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“And as to catch the gale
Round veered the flapping sail,
'Death !' was the helmsman's hail,

Death without quarter !
Midships with iron keel
Struck we her ribs of steel;
Down her black hulk did reel

Through the black water.

As with his wings aslant, Sails the fierce cormorant, Seeking some rocky haunt,

With his prey laden: So toward the open main, Beating the sea again, Through the wild hurricane,

Bore I the maiden.

“Three weeks we westward bore, And when the storm was o'er, Cloud-like we saw the shore

Stretching to leeward ; There for my lady's bower Built I the lofty tower, Which, to this very hour,

Stands looking seaward.

There lived we many years ; Time dried the maiden's tears ; She had forgot her fears,

She was a mother; Death closed her mild blue eyes, Under that tower she lies; Ne'er shall the sun arise

On such another!

“Still grew my bosom then,
Still as a stagnant fen!
Hateful to me were men,

The sunlight hateful !
In the vast forest here,
Clad in my warlike gear,
Fell I upon my spear,

Oh, death was grateful !

“Thus, seamed with many scars,
Bursting these prison bars,
Up to its native stars

My soul ascended
There from the flowing bowl
Deep drinks the warrior's soul,
Skoal! to the Northland, Skoal!

-Thus the tale ended.


It was the schooner Hesperus,

That sailed the wintry sea; And the skipper had taken his little daughter

To bear him company.

Blue were her eyes as the fairy-flax,

Her cheeks like the dawn of day,
And her bosom white as the hawthorn buds,

That ope in the month of May.

The skipper he stood beside the helm,

His pipe was in his mouth, And he watched how the veering flaw did blow

The smoke, now West now South.

Then up and spake an old sailor,

Had sailed the Spanish Main, “I pray thee put into yonder port,

For I fear a hurricane.
“ Last night the moon had a golden ring,

And to-night no moon we see !”
The skipper he blew a whiff from his pipe,

And a scornful laugh laughed he.
Colder and louder blew the wind,

A gale from the North-east; The snow fell hissing in the brine,

And the billows frothed like yeast. Down came the storm, and smote amain

The vessel in its strength; She shuddered and paused, like a frighted steed,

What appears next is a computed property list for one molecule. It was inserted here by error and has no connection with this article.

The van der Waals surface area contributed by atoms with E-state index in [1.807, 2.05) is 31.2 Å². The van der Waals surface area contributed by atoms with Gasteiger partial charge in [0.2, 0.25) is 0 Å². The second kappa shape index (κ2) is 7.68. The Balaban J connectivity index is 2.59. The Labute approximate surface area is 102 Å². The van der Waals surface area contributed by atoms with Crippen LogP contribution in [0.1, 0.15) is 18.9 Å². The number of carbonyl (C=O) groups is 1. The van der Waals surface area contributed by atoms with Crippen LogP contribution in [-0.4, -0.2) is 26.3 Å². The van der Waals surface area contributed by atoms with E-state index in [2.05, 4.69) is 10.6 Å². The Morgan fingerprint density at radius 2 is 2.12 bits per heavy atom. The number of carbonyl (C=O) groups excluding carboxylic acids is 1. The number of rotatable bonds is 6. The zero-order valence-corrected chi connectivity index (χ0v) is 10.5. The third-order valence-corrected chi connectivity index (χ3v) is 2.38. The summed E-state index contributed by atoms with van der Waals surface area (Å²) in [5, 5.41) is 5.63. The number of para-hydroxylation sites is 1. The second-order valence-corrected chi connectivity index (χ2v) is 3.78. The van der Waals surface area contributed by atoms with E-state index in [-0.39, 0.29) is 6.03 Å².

Then leaped her cable's length. “Come hither! come hither! my little daughter,

And do not tremble so;
For I can weather the roughest gale

That ever wind did blow."
He wrapped her warm in his seaman's coat,

Against the stinging blast;
He cut a rope from a broken spar,

And bound her to the mast.
“Oh father, I hear the church-bells ring,

Oh say what may it be?”. "'Tis a fog-bell on a rock-bound coast !

And he steered for the open sea. “Oh father, I hear the sound of guns, Oh say what

may it be?” “Some ship in distress, that cannot live

In such an angry sea!”

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“Oh father, I see a gleaming light,

Oh say, what may it be?”
But the father answered never a word,

A frozen corpse was he.
Lashed to the helm, all stiff and stark,

With his face turned to the skies,
The lantern gleamed through the gleaming snow

On his fixed and glassy eyes. Then the maiden clasped her hands and prayed

That saved she might be; And she thought of Christ, who stilled the wave,

On the Lake of Galilee. And fast through the midnight dark and drear,

Through the whistling sleet and snow, Like a sheeted ghost the vessel swept

Tow'rds the reef of Norman's Woe.
And ever the fitful gusts between

A sound came from the land;
It was the sound of the trampling surf,

On the rocks and the hard sea-sand.
The breakers were right beneath her bows,

She drifted a dreary wreck,
And a whooping billow swept the crew

Like icicles from her deck.
She struck where the white and fleecy waves

Looked soft as carded wool,
But the cruel rocks, they gored her side

Like the horns of an angry bull.
Her rattling shrouds, all sheathed in ice,

With the masts went by the board;
Like a vessel of glass, she stove and sank,

Ho! Ho! the breakers roared !

At daybreak, on the bleak sea-beach,

A fisherman stood aghast,
To see the form of a maiden fair,

Lashed close to a drifting mast.

The salt sea was frozen on her breast,

The salt tears in her eyes; And he saw her hair, like the brown seaweed,

On the billows fall and rise.

Such was the wreck of the Hesperus,

In the midnight and the snow;
Christ save us all from a death like this,

On the reef of Norman's Woe!

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